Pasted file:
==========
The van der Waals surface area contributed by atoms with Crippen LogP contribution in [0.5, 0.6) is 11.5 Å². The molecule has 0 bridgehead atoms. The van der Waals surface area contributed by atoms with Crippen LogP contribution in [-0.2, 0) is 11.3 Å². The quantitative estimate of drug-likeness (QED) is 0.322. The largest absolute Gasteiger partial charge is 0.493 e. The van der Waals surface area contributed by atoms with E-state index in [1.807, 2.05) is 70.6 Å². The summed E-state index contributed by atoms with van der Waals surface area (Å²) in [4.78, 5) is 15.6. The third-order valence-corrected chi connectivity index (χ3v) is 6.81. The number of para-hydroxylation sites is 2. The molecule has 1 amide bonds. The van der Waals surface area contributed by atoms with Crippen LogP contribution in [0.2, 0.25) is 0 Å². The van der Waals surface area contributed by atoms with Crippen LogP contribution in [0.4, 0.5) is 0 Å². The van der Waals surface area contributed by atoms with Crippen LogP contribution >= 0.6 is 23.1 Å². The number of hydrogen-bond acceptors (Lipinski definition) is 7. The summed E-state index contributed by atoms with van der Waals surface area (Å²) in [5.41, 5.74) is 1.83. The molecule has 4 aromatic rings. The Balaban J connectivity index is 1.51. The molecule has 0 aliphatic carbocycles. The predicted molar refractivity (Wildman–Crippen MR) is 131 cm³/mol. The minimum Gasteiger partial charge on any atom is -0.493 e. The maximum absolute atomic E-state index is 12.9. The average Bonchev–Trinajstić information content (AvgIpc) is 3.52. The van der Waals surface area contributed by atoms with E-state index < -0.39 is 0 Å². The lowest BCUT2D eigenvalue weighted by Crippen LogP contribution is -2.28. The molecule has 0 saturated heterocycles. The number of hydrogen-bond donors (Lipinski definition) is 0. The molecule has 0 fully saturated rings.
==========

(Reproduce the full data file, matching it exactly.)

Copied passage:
The van der Waals surface area contributed by atoms with Crippen LogP contribution in [0.5, 0.6) is 11.5 Å². The molecule has 0 bridgehead atoms. The van der Waals surface area contributed by atoms with Crippen LogP contribution in [-0.2, 0) is 11.3 Å². The quantitative estimate of drug-likeness (QED) is 0.322. The largest absolute Gasteiger partial charge is 0.493 e. The van der Waals surface area contributed by atoms with E-state index in [1.807, 2.05) is 70.6 Å². The summed E-state index contributed by atoms with van der Waals surface area (Å²) in [4.78, 5) is 15.6. The third-order valence-corrected chi connectivity index (χ3v) is 6.81. The number of para-hydroxylation sites is 2. The molecule has 1 amide bonds. The van der Waals surface area contributed by atoms with Crippen LogP contribution in [0.2, 0.25) is 0 Å². The van der Waals surface area contributed by atoms with Crippen LogP contribution in [0.4, 0.5) is 0 Å². The van der Waals surface area contributed by atoms with Crippen LogP contribution >= 0.6 is 23.1 Å². The number of hydrogen-bond acceptors (Lipinski definition) is 7. The summed E-state index contributed by atoms with van der Waals surface area (Å²) in [5.41, 5.74) is 1.83. The molecule has 4 aromatic rings. The Balaban J connectivity index is 1.51. The molecule has 0 aliphatic carbocycles. The predicted molar refractivity (Wildman–Crippen MR) is 131 cm³/mol. The minimum Gasteiger partial charge on any atom is -0.493 e. The maximum absolute atomic E-state index is 12.9. The average Bonchev–Trinajstić information content (AvgIpc) is 3.52. The van der Waals surface area contributed by atoms with E-state index < -0.39 is 0 Å². The lowest BCUT2D eigenvalue weighted by Crippen LogP contribution is -2.28. The molecule has 0 saturated heterocycles. The number of hydrogen-bond donors (Lipinski definition) is 0. The molecule has 0 fully saturated rings.